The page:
insert time: 0.081228 sec for 10000 documents (123110.257547 docs / sec, 0.000008 secs / doc)
82976313.586448 bytes / sec, 79.132379 mbyte / sec

So msync is indeed doing something.


Under Linux the behavior is very different

> msync-bench /tmp/test1 674 1000
insert time: 26.022067 sec for 1000 documents (38.428923 docs / sec, 0.026022 secs / doc)
25901.093868 bytes / sec, 0.024701 mbyte / sec

In order to investigated further I used a larger object of size 4096

> msync-bench /tmp/test1 4096 1000
insert time: 25.632864 sec for 1000 documents (39.012418 docs / sec, 0.025633 secs / doc)
159794.863344 bytes / sec, 0.152392 mbyte / sec

The throughput seems to be independent from the size. The number of msync is what counts.

The baseline without msync (resp. only one msync at the end) is

> msync-bench /tmp/test1 674 10000
insert time: 0.044011 sec for 1000 documents (22721.592329 docs / sec, 0.000044 secs / doc)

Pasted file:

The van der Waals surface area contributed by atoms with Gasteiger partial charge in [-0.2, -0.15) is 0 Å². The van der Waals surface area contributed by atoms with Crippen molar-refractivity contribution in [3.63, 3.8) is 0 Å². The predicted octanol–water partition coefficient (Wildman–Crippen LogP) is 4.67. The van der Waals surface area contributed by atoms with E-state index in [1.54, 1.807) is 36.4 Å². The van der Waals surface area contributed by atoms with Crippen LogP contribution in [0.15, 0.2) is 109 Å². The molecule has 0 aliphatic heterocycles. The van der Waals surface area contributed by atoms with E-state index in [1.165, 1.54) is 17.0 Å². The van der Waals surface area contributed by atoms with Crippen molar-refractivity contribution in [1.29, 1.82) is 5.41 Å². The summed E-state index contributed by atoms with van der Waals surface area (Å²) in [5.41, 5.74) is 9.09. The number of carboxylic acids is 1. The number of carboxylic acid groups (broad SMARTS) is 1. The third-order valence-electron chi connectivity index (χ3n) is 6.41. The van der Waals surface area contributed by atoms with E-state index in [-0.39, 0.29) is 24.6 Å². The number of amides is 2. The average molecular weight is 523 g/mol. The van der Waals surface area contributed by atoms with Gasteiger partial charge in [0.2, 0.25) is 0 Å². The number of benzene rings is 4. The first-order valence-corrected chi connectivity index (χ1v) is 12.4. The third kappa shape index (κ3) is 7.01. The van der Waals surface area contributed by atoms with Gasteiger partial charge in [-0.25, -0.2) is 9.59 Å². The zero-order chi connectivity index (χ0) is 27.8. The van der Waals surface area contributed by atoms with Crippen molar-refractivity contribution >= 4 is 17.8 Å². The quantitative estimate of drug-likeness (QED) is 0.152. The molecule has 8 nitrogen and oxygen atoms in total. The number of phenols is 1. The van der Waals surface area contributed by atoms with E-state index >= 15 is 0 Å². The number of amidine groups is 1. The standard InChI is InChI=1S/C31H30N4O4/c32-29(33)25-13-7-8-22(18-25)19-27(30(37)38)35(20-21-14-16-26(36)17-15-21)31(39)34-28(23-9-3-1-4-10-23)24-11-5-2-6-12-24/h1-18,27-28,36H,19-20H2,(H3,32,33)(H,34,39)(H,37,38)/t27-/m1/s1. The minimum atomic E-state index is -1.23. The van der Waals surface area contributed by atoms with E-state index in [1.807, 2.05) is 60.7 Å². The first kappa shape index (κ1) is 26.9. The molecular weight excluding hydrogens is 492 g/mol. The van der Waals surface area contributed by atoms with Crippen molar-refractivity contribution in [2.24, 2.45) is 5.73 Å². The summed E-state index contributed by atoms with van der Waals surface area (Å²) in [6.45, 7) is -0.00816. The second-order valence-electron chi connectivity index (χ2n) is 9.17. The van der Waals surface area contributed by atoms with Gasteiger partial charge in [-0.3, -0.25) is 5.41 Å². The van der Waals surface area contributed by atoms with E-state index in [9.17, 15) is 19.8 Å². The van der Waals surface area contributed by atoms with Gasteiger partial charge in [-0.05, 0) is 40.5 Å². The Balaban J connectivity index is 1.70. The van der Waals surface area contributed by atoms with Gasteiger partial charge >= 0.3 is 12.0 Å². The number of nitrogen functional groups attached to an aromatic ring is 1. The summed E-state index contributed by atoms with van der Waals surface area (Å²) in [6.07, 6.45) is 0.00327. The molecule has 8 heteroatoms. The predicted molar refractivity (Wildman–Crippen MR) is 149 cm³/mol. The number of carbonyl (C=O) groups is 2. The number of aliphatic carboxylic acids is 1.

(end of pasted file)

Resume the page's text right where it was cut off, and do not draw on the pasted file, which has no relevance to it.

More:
15314353.229874 bytes / sec, 14.604905 mbyte / sec


Instead of msync I also tried to fsync a file. Basically same setup as before. Open a file, append a block of 674 bytes and fdatasync the file descriptor.


Under Mac OS I get

> fsync-bench /tmp/test2 674 10000
insert time: 34.173727 sec for 10000 documents (292.622458 docs / sec, 0.003417 secs / doc)
197227.536815 bytes / sec, 0.188091 mbyte / sec

Using fdatasync is much slower (10 times) than msync. Again to get a base without fdatasync

> fsync-bench /tmp/test2 674 10000
insert time: 0.412287 sec for 10000 documents (24254.948616 docs / sec, 0.000041 secs / doc)
16347835.367111 bytes / sec, 15.590511 mbyte / sec


The same under Linux

> fsync-bench /tmp/test2 674 10000
insert time: 11.934775 sec for 1000 documents (83.788760 docs / sec, 0.011935 secs / doc)
56473.624346 bytes / sec, 0.053857 mbyte / sec